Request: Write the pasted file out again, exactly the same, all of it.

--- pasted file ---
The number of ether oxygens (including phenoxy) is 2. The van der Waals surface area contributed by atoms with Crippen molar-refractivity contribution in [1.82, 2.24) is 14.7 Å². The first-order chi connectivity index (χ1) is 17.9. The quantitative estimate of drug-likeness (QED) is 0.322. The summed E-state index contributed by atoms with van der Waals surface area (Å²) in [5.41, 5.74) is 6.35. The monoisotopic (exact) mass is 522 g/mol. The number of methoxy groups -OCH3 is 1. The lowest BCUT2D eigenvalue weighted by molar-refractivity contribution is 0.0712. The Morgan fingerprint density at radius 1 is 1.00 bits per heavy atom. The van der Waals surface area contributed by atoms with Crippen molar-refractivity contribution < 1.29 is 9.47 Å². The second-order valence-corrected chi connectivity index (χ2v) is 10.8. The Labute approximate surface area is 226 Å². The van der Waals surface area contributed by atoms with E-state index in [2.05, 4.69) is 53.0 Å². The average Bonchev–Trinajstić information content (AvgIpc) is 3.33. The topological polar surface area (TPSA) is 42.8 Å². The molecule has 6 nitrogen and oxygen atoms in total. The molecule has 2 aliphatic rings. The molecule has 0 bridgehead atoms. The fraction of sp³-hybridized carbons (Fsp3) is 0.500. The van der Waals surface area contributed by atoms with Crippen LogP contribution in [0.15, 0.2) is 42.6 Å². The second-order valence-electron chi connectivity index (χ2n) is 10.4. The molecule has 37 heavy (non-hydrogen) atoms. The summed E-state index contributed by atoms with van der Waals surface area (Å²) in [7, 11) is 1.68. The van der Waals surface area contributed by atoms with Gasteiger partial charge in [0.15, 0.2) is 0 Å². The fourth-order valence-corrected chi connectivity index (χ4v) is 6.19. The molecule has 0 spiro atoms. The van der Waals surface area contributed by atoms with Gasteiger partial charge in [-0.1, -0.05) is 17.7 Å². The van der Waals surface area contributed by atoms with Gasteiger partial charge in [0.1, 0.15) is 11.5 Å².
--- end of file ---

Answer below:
The number of ether oxygens (including phenoxy) is 2. The van der Waals surface area contributed by atoms with Crippen molar-refractivity contribution in [1.82, 2.24) is 14.7 Å². The first-order chi connectivity index (χ1) is 17.9. The quantitative estimate of drug-likeness (QED) is 0.322. The summed E-state index contributed by atoms with van der Waals surface area (Å²) in [5.41, 5.74) is 6.35. The monoisotopic (exact) mass is 522 g/mol. The number of methoxy groups -OCH3 is 1. The lowest BCUT2D eigenvalue weighted by molar-refractivity contribution is 0.0712. The Morgan fingerprint density at radius 1 is 1.00 bits per heavy atom. The van der Waals surface area contributed by atoms with Crippen molar-refractivity contribution < 1.29 is 9.47 Å². The second-order valence-corrected chi connectivity index (χ2v) is 10.8. The Labute approximate surface area is 226 Å². The van der Waals surface area contributed by atoms with E-state index in [2.05, 4.69) is 53.0 Å². The average Bonchev–Trinajstić information content (AvgIpc) is 3.33. The topological polar surface area (TPSA) is 42.8 Å². The molecule has 6 nitrogen and oxygen atoms in total. The molecule has 2 aliphatic rings. The molecule has 0 bridgehead atoms. The fraction of sp³-hybridized carbons (Fsp3) is 0.500. The van der Waals surface area contributed by atoms with Crippen LogP contribution in [0.15, 0.2) is 42.6 Å². The second-order valence-electron chi connectivity index (χ2n) is 10.4. The molecule has 37 heavy (non-hydrogen) atoms. The summed E-state index contributed by atoms with van der Waals surface area (Å²) in [7, 11) is 1.68. The van der Waals surface area contributed by atoms with Gasteiger partial charge in [0.15, 0.2) is 0 Å². The fourth-order valence-corrected chi connectivity index (χ4v) is 6.19. The molecule has 0 spiro atoms. The van der Waals surface area contributed by atoms with Gasteiger partial charge in [-0.1, -0.05) is 17.7 Å². The van der Waals surface area contributed by atoms with Gasteiger partial charge in [0.1, 0.15) is 11.5 Å².